Concise Encyclopedia of Tufts History
Nichols, Robert L., 1904-1995
|Robert L. Nichols (1904-1995), A1926, H1978, was a noted explorer and geologist who served on the Tufts faculty for forty-five years. His discoveries led to the naming of the Tufts Pass in Antarctica and the Tufts Elv in Greenland.|
Nichols received his bachelor's degree from Tufts in 1926 before moving on to study at Harvard, where he received an M.A. in 1930 and a Ph. D. in 1940. While studying at Harvard, Nichols began his teaching career at Tufts. He served as a lecturer in the Department of Geology from 1929 to 1936, when he was named assistant professor. Nichols was named chair of the department in 1940, and was promoted to full professor in 1946.
Nichols is most famous for his contributions to research in geologic history in Antarctica and Greenland. He participated in seventeen different expeditions during the course of his life, including five expeditions to Antarctica. In the early 1940s, Nichols discovered a valley and glacier formation in Antarctica, and named it the Tufts Pass in honor of his alma mater. On a similar expedition, Nichols was forced to survive on seal meat for twenty-eight days, after bad weather prevented planes from making food drops for him. In the late 1940s and the early 1960s, Nichols made expeditions to unexplored northern Greenland. The Danish government honored his discoveries in Greenland by naming a river after Tufts in the area Nichols explored. In 1963, Nichols and some of his students were filmed descending into the Grand Canyon. The program was later broadcast on ABC's "Meet the Professor."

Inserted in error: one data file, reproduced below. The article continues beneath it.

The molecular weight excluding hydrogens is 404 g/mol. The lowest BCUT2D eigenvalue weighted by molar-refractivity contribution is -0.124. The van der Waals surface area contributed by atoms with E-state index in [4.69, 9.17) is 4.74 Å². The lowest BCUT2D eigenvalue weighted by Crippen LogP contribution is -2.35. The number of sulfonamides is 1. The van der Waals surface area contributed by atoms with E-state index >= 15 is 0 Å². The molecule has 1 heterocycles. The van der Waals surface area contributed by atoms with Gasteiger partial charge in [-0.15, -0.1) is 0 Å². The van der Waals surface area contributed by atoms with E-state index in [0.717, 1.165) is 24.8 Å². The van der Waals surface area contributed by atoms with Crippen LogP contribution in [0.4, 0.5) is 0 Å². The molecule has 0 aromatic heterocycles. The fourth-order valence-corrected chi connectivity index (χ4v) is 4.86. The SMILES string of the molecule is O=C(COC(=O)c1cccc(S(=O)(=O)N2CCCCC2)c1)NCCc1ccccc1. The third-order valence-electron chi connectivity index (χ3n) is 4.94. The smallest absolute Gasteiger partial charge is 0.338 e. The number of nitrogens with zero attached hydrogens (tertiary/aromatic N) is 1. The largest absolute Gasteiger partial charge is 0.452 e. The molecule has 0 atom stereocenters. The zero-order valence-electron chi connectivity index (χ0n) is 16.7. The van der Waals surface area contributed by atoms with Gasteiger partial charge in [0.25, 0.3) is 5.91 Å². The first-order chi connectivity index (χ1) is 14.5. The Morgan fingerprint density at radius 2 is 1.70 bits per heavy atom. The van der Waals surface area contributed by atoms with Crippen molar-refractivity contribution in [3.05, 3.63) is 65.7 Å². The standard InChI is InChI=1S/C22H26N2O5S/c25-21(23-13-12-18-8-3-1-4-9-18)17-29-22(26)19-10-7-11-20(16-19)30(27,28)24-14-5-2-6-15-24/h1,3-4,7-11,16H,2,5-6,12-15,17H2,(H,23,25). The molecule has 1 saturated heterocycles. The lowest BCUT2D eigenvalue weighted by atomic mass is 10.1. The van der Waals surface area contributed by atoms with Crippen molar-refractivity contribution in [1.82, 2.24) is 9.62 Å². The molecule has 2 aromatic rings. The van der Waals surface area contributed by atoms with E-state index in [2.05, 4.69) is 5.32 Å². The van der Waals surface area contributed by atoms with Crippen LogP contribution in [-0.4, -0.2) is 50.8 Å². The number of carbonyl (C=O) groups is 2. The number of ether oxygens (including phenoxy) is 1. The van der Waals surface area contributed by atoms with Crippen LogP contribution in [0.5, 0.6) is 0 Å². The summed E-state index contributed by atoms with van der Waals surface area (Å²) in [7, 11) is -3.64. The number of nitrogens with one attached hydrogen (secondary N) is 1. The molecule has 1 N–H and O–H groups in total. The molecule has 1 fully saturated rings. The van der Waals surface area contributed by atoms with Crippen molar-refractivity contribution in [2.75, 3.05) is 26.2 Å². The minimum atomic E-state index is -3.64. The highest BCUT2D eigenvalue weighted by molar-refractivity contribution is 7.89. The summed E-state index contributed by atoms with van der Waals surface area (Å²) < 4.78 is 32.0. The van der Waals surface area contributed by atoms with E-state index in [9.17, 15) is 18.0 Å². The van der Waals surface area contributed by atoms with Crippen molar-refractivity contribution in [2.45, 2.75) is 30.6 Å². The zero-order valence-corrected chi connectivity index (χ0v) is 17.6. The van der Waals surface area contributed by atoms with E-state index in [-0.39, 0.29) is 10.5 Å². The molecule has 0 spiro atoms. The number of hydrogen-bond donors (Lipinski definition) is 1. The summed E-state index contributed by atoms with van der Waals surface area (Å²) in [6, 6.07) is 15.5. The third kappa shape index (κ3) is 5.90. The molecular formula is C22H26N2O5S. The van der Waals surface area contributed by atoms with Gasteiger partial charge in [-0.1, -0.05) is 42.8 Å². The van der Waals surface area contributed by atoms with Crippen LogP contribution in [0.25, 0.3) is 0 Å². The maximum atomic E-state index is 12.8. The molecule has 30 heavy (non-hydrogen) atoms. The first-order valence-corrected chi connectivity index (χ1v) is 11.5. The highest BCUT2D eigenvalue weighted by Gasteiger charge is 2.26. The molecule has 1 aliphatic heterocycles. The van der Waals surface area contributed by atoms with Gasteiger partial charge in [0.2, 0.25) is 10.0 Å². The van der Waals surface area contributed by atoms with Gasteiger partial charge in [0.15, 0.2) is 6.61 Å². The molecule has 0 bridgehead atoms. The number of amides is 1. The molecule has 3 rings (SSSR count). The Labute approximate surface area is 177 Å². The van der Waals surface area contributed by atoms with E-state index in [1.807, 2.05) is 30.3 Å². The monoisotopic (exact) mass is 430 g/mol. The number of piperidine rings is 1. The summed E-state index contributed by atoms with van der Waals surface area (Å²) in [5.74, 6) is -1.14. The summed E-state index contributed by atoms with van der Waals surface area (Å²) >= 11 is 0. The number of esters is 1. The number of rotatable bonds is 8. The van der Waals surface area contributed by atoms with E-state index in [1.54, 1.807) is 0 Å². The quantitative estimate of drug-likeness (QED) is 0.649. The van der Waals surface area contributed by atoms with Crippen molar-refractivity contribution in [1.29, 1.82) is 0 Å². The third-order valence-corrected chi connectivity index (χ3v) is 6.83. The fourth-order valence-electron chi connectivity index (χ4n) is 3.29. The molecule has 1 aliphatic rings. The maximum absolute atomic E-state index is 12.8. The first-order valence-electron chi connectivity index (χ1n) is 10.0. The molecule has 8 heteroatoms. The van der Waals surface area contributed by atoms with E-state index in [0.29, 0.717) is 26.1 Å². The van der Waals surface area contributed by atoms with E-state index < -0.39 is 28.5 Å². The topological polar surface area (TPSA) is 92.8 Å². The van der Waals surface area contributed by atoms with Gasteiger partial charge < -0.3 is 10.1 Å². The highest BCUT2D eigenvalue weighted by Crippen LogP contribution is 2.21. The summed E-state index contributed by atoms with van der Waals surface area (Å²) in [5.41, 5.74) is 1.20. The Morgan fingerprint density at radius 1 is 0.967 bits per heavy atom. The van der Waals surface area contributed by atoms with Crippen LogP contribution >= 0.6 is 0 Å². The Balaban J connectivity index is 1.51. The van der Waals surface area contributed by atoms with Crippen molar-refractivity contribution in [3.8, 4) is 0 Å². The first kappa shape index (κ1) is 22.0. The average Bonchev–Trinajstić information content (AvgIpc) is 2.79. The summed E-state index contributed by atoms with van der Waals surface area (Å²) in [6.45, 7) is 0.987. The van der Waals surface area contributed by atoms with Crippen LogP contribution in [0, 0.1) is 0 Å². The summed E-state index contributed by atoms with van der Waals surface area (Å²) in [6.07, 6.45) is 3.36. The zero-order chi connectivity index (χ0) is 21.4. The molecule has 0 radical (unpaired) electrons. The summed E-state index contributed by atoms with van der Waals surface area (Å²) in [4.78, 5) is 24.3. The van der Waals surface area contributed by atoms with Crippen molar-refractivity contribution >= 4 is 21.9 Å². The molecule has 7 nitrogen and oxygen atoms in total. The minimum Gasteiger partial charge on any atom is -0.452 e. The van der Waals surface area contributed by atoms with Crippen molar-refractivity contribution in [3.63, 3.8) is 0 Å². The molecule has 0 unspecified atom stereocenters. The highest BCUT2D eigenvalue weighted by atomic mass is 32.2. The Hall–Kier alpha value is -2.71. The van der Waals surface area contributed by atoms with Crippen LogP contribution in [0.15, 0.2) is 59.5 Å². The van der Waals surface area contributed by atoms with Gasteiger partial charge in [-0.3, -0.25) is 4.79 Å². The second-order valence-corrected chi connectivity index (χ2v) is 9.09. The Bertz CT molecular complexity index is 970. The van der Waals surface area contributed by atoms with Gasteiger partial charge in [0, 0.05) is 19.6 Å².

During his lifetime, Nichols was a member of numerous geological organizations, including the American Geographical Society, the Geological Society of America, the Royal Geographic Society, and the Explorer's Club. He received honorary degrees from both Tufts University and the University of Kentucky, and was a recipient of the Tufts Distinguished Service Award in 1948. In 1965, the United States Department of Defense presented him with the Antarctic Service Medal in honor of his contribution to Antarctic science, and in 1978 Nichols received the Bellinghausen-Lazarev Memorial Medal of the Academy of Science of the Soviet Union in Moscow.
After retiring from his position as Henry Bromfield Pearson Professor of Natural Sciences at Tufts in 1974, Nichols worked briefly as a lecturer at the University of Kentucky. In 1979, the Department of Geology at Tufts established the Robert L. Nichols Scholarship for students showing exceptional ability in geological fieldwork. Nichols died on February 25, 1995, of complications from Alzheimer's Disease.
Source: VF, TC 1978, TAR 1948